Data collected from a smartphone app showed investigators that confirmed coronavirus 2019 (COVID-19)
was more than ten-fold reported among every 100,000 healthcare workers than the general population.
The US- and UK-based findings, published in The Lancet Public Health
journal, showed that frontline healthcare workers were at a significantly greater risk of COVID-19 infection, particularly in the early stages of the virus outbreak in either country.
Investigators, led by senior author Andrew Chan, MD, MPH, of Massachusetts General Hospital, conducted an assessment of data from the COVID Symptom Study smartphone app, which requires users provide background information including their age, race, and medical history.
Study participants were also asked if they worked in healthcare and, if so, whether they directly contacted patients at their job. Healthcare workers were also prompted to state whether they had cared for patients with suspected or confirmed COVID-19, and the frequency with which they used personal protective equipment (PPE).
Participant wellness was gauged at the outset of the study, with prompts on individual symptoms and whether or not they had been tested for COVID-19—and what the results were.
Chan and colleagues conducted their assessment between March 24 and April 23—a full month marked by heightened spread of coronavirus in both the US and UK. The trial enrolled 2.63 million UK participants and more than 182,000 US participants.
After excluding users who left the app after less than 24 hours and those who tested COVID-positive at the outset, Chan and colleagues had more than 2.1 million participants to assess. Of that count, 99,9795 identified as frontline healthcare workers.
COVID-19 was reported in 2747 per 100,000 app users among the frontline workers, versus just 242 per 100,000 app users from the general community. With consideration to differences in healthcare setting testing capability, investigators estimated frontline workers are about 3.4 times more likely to test positive for COVID-19 than the general population.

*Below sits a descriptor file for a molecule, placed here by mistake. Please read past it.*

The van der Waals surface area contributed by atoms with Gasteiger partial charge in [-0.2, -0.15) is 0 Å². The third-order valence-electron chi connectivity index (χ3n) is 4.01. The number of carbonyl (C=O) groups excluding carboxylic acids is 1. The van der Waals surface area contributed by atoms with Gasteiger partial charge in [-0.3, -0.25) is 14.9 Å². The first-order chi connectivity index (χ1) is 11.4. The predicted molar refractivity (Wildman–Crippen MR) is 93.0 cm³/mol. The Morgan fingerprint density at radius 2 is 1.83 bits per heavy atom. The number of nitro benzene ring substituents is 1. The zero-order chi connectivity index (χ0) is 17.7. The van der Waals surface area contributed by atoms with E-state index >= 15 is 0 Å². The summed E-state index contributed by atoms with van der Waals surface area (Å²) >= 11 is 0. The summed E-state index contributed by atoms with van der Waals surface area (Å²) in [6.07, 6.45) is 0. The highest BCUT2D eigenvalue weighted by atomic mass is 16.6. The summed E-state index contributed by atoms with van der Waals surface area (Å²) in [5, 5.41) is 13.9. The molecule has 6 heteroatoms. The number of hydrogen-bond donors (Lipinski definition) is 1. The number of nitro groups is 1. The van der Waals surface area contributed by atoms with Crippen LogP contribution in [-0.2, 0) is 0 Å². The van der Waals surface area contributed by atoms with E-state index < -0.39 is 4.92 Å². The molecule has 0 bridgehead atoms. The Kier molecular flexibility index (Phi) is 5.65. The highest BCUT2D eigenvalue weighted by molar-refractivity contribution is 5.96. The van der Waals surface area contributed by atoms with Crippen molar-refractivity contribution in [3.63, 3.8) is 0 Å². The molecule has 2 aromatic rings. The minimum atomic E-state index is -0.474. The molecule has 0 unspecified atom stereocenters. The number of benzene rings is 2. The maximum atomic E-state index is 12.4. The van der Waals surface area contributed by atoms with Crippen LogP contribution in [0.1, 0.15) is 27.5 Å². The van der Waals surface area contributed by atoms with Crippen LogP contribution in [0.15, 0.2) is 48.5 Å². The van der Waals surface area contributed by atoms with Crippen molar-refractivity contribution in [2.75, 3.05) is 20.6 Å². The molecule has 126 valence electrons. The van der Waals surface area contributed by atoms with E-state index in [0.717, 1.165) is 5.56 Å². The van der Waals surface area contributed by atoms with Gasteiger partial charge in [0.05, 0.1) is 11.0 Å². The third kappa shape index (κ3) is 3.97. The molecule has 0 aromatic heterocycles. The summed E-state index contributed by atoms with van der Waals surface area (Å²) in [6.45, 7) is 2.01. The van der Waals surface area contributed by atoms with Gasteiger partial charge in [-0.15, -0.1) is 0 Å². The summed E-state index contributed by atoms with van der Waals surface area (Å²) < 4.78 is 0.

Participant symptom duration averaged 19 days.
“Previous reports from public health authorities suggest that around 10-20% of COVID-19 infections occur among health workers,” Chan said in a statement. “Our study provides a more precise assessment of the magnitude of increased infection risk among healthcare workers compared to the general community.”
In a secondary analysis with consideration to user response on PPE use, investigators found frontline healthcare workers who reported to have inadequate PPE were 1.3 times more likely to report a positive COVID-19 test than those with adequate PPE.
Healthcare workers who reported reusing PPE were almost 1.5 times more likely to report a positive COVID-19 test than those with adequate equipment.
The greatest healthcare worker COVID-19 risk was observed in those with confirmed COVID-19 without adequate PPE—at a nearly six-fold greater rate than healthcare workers with adequate PPE who were not exposed to positive patients.
Caring for a COVID-19-confirmed patient was associated with a 5 times greater risk of confirmed infection than those not exposed to such patients—even with adequate PPE.
At the time of data collection, most healthcare facilities responding to greater rates of COVID-19 cases were also burdened with PPE shortages, investigators noted. As such, it’s unclear if the same observed risks of COVID-19 infection among healthcare workers would be similar today.
And yet, many countries including the US, still face a shortage of appropriate PPE.
“Our results underscore the importance of providing adequate access to PPE and also suggest that systemic racism associated with inequalities to access to PPE likely contribute to the disproportionate risk of infection among minority frontline healthcare workers,” Chan explained.
Indeed, in a post-hoc analysis, healthcare workers from Black, Asian, and minority ethnic backgrounds reported greater risk of positive COVID-19 tests than non-Hispanic white colleagues.
Even after accounting for medical history and prior conditions, Chan and colleagues observed a nearly five-fold greater risk of COVID-19 positivity in minority healthcare workers than someone from the general community. For non-Hispanic white healthcare workers, the risk was just 3.5 times greater than the general community.
Minority healthcare workers also fared worse in PPE adequacy—more than one-third (36.7%) reported reused or inadequate equipment, versus approximately one-fourth (27.7%) non-Hispanic white colleagues.
Study co-author Erica Warner, ScD, also of Massachusetts General Hospital and Harvard Medical School, noted that overall, the study highlights the “structural inequities” associated with COVID risk.
“Black, Asian, and minority ethnic healthcare workers were more likely to work in high-risk clinical settings, with known or suspected COVID patients, and had less access to adequate PPE,” Warner said. “Ensuring access to, and appropriate use of, high-quality PPE across care settings would help mitigate these disparities.”
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